VOGONS


First post, by RockstarRunner

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Ok, So I have a PC with a turbo display on the case, and an ASUS P2P-B board.
The motherboard obviously doesn't have any headers for a turbo display, as it has no need of one.
I do not know what model of display I have, as I cannot find anything that looks the same online. It doesn't seem to be one featured on http://www.minuszerodegrees.net/led_speed_dis … eed_display.htm

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For reference, the middle set of pins are:
L- L+ (turbo led)
T G N (turbo switch)
G +5 (panel power)

Power is connected to an adapter for a floppy drive power cable.
The turbo switch has two sets of wires coming from it, one short one that connects to the panel, and a longer one that would go to the motherboard.

It seems that the switch being connected to the display isn't enough, as I can get the display elements to show when jumpered to 'always on', but when jumpered to a turbo state, neither works.
What I want to do though, is use the turbo switch to change the display when pressed, but it seems the display is also requiring something from the motherboard to show the correct state.

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Does anyone know how I could rig something to make the turbo switch change the display in this situation, where there is no motherboard connection?
Or have I totally misunderstood something, and it should be working anyway?

Last edited by RockstarRunner on 2022-01-03, 14:37. Edited 2 times in total.

Reply 1 of 7, by fool

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I had once similar problem. As far as I remember, it didn't show (some?) digits in other position. I had to remove 7-segment display to find a burned track under. I guess someone had connected something in the wrong way or to wrong connector.. I don't know. Anyway, it works correctly now.

I believe it doesn't need motherboard connection to work properly. I have that same case somewhere, don't remember has it the same display though. This looks quite the same, but maybe your version is with additional config for 'hundreds'? http://www.minuszerodegrees.net/led_speed_dis … 0-%20GT-569.gif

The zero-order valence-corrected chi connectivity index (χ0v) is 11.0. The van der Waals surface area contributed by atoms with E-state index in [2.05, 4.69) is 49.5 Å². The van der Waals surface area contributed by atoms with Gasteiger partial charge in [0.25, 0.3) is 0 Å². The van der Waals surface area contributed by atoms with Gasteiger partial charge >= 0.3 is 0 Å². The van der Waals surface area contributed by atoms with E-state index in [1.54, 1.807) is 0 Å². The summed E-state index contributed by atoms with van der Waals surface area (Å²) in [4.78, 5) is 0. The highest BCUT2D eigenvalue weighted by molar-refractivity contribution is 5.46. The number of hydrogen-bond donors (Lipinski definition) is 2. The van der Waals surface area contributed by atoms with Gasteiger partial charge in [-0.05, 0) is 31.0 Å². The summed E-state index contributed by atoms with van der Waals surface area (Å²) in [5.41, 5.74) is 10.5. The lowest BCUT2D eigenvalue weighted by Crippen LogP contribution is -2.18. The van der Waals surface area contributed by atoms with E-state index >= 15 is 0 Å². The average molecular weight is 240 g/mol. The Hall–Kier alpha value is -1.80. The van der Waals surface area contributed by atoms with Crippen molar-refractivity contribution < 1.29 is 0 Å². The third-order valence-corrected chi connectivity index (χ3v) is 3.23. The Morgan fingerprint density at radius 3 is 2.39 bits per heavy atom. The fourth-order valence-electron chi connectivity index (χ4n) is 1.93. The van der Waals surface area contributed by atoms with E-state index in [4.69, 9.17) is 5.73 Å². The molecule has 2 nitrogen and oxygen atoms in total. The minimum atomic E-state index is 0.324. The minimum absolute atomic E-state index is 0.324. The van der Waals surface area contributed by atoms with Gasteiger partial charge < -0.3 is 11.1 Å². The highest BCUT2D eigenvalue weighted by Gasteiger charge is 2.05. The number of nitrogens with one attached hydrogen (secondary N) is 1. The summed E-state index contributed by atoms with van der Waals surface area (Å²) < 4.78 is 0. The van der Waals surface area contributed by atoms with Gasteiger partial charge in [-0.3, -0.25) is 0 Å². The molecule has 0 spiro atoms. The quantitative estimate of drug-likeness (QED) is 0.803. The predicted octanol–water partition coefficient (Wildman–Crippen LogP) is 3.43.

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Reply 3 of 7, by RockstarRunner

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I'm going to need to edit the title of this topic, as I think this is down to a faulty display.
I can tell the display elements are all working, and that the switch itself is working, it's just not handling the switch state, somewhere in the display.
I will take it to my friend to have it looked at, and failing that, guess I will look for another display on ebay.

Reply 4 of 7, by snufkin

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Shouldn't need any signal from the motherboard. The turbo switch in one position should short white-orange, and in the other position short white-black. On the display PCB, the turbo ground and power ground should be connected. The jumpers then connect each display LED element either directly to ground (so LED on all the time), or to the 'N' pin (so LED on if 'N' is shorted to 'G', via the turbo switch), or to the 'T' pin (on if turbo switch shorts 'T' to 'G').

It looks like it's a 2.5 digit, so can show '1' for the hundreds. So it's likely that the bottom row of pins is for the tens and hundreds and the top row for the units. Bottom row you can make a reasonable guess about how it's connected up, but the top row has a couple of possible layouts. I've had a go a sketching out what I think are the possibilities, showing the two options for the Units digit. I've also guessed which way around the 'T' and 'N' positions are, but that doesn't matter too much. The important bit is that if you want a segment to light up (either always, or just in normal mode, or just in turbo mode) then there should be a jumper on the lettered pin.

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Reply 5 of 7, by RockstarRunner

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Thanks so much, Snufkin, turned out it was a simple as that! I had misread the top set of jumpers upside down, and the top most layout in your diagram was correct in this case.

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I feel dumb for getting it wrong, but I'm happy now that I can have this entirely useless display working for when I switch processors 😀

Reply 6 of 7, by snufkin

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Nice. It's 1 faster. "Put your helmet on; we'll be reaching speeds of 3".

It's not as if there are any silkscreen markings to give a clue, so at the point (without tracing PCB traces) you've got a 50/50 guess, and if you guess wrong then the side effect is that either 'T' or 'N' gets shorted to 'G' through a misplaced jumper, rather than the switch. Which means it behaves like the switch doesn't work.

Reply 7 of 7, by PARKE

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RockstarRunner wrote on 2022-01-03, 14:36:

but I'm happy now that I can have this entirely useless display working for when I switch processors 😀

If you are feeling adventurous you could hook up the second turbobutton wire to the FS2 pins on the frequency selector jumperblock on the motherboard.
Via reconfiguring the turbo led you can toggle between fsb 66MHz and fsb 100MHz. Just don't do that when the machine is running.